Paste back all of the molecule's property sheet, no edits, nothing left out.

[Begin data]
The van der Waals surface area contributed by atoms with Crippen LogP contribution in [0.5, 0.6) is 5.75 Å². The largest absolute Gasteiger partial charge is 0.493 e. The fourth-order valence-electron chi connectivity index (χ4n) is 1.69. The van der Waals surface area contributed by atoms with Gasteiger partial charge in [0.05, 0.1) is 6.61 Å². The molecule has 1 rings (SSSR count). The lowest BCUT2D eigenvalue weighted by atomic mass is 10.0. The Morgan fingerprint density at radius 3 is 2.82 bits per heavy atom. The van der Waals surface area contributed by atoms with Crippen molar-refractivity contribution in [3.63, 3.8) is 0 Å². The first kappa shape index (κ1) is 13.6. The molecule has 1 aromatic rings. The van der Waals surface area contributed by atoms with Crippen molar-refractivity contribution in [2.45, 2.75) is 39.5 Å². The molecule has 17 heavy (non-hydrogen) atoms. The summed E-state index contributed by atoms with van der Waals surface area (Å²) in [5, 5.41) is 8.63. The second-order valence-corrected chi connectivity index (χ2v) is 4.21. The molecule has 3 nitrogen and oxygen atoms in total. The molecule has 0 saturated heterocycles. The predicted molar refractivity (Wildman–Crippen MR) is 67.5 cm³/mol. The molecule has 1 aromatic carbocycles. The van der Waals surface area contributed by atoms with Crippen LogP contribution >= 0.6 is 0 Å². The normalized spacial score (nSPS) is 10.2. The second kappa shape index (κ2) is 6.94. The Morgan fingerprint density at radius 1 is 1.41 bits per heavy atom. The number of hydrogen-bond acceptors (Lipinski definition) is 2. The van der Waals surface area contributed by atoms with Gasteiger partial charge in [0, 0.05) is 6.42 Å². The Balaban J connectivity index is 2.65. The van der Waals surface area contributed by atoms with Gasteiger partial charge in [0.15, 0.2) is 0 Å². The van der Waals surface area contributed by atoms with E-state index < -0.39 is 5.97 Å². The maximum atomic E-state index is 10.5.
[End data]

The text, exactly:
The van der Waals surface area contributed by atoms with Crippen LogP contribution in [0.5, 0.6) is 5.75 Å². The largest absolute Gasteiger partial charge is 0.493 e. The fourth-order valence-electron chi connectivity index (χ4n) is 1.69. The van der Waals surface area contributed by atoms with Gasteiger partial charge in [0.05, 0.1) is 6.61 Å². The molecule has 1 rings (SSSR count). The lowest BCUT2D eigenvalue weighted by atomic mass is 10.0. The Morgan fingerprint density at radius 3 is 2.82 bits per heavy atom. The van der Waals surface area contributed by atoms with Crippen molar-refractivity contribution in [3.63, 3.8) is 0 Å². The first kappa shape index (κ1) is 13.6. The molecule has 1 aromatic rings. The van der Waals surface area contributed by atoms with Crippen molar-refractivity contribution in [2.45, 2.75) is 39.5 Å². The molecule has 17 heavy (non-hydrogen) atoms. The summed E-state index contributed by atoms with van der Waals surface area (Å²) in [5, 5.41) is 8.63. The second-order valence-corrected chi connectivity index (χ2v) is 4.21. The molecule has 3 nitrogen and oxygen atoms in total. The molecule has 0 saturated heterocycles. The predicted molar refractivity (Wildman–Crippen MR) is 67.5 cm³/mol. The molecule has 1 aromatic carbocycles. The van der Waals surface area contributed by atoms with Crippen LogP contribution >= 0.6 is 0 Å². The normalized spacial score (nSPS) is 10.2. The second kappa shape index (κ2) is 6.94. The Morgan fingerprint density at radius 1 is 1.41 bits per heavy atom. The number of hydrogen-bond acceptors (Lipinski definition) is 2. The van der Waals surface area contributed by atoms with Gasteiger partial charge in [0, 0.05) is 6.42 Å². The Balaban J connectivity index is 2.65. The van der Waals surface area contributed by atoms with Gasteiger partial charge in [0.15, 0.2) is 0 Å². The van der Waals surface area contributed by atoms with E-state index < -0.39 is 5.97 Å². The maximum atomic E-state index is 10.5.